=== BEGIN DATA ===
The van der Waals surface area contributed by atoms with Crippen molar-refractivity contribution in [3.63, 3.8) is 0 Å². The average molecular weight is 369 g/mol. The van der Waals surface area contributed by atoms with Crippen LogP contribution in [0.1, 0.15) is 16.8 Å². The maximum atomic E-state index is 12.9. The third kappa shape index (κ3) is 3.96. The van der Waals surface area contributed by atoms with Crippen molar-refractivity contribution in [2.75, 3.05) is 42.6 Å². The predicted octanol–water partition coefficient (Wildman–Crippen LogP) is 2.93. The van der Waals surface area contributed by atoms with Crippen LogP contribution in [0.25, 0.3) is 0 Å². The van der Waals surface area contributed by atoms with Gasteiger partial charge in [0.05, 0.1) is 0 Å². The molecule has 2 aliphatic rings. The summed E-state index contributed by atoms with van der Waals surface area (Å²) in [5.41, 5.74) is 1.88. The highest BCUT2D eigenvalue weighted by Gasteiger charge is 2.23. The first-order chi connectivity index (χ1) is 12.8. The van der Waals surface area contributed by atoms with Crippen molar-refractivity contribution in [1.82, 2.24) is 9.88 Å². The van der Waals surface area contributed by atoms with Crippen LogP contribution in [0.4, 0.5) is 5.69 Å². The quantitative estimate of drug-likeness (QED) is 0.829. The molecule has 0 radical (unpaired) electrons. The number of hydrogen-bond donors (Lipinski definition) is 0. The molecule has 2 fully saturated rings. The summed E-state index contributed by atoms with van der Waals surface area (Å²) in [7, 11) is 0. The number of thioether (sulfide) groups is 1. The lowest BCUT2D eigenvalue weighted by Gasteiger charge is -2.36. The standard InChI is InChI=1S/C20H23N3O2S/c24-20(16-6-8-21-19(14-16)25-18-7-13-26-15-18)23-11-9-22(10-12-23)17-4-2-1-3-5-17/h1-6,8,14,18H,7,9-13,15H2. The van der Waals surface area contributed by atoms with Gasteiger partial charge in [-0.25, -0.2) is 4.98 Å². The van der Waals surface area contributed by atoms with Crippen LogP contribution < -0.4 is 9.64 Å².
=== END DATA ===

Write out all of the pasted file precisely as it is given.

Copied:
The van der Waals surface area contributed by atoms with Crippen molar-refractivity contribution in [3.63, 3.8) is 0 Å². The average molecular weight is 369 g/mol. The van der Waals surface area contributed by atoms with Crippen LogP contribution in [0.1, 0.15) is 16.8 Å². The maximum atomic E-state index is 12.9. The third kappa shape index (κ3) is 3.96. The van der Waals surface area contributed by atoms with Crippen molar-refractivity contribution in [2.75, 3.05) is 42.6 Å². The predicted octanol–water partition coefficient (Wildman–Crippen LogP) is 2.93. The van der Waals surface area contributed by atoms with Crippen LogP contribution in [0.25, 0.3) is 0 Å². The van der Waals surface area contributed by atoms with Gasteiger partial charge in [0.05, 0.1) is 0 Å². The molecule has 2 aliphatic rings. The summed E-state index contributed by atoms with van der Waals surface area (Å²) in [5.41, 5.74) is 1.88. The highest BCUT2D eigenvalue weighted by Gasteiger charge is 2.23. The first-order chi connectivity index (χ1) is 12.8. The van der Waals surface area contributed by atoms with Crippen molar-refractivity contribution in [1.82, 2.24) is 9.88 Å². The van der Waals surface area contributed by atoms with Crippen LogP contribution in [0.4, 0.5) is 5.69 Å². The quantitative estimate of drug-likeness (QED) is 0.829. The molecule has 0 radical (unpaired) electrons. The number of hydrogen-bond donors (Lipinski definition) is 0. The molecule has 2 fully saturated rings. The summed E-state index contributed by atoms with van der Waals surface area (Å²) in [7, 11) is 0. The number of thioether (sulfide) groups is 1. The lowest BCUT2D eigenvalue weighted by Gasteiger charge is -2.36. The standard InChI is InChI=1S/C20H23N3O2S/c24-20(16-6-8-21-19(14-16)25-18-7-13-26-15-18)23-11-9-22(10-12-23)17-4-2-1-3-5-17/h1-6,8,14,18H,7,9-13,15H2. The van der Waals surface area contributed by atoms with Gasteiger partial charge in [-0.25, -0.2) is 4.98 Å². The van der Waals surface area contributed by atoms with Crippen LogP contribution < -0.4 is 9.64 Å².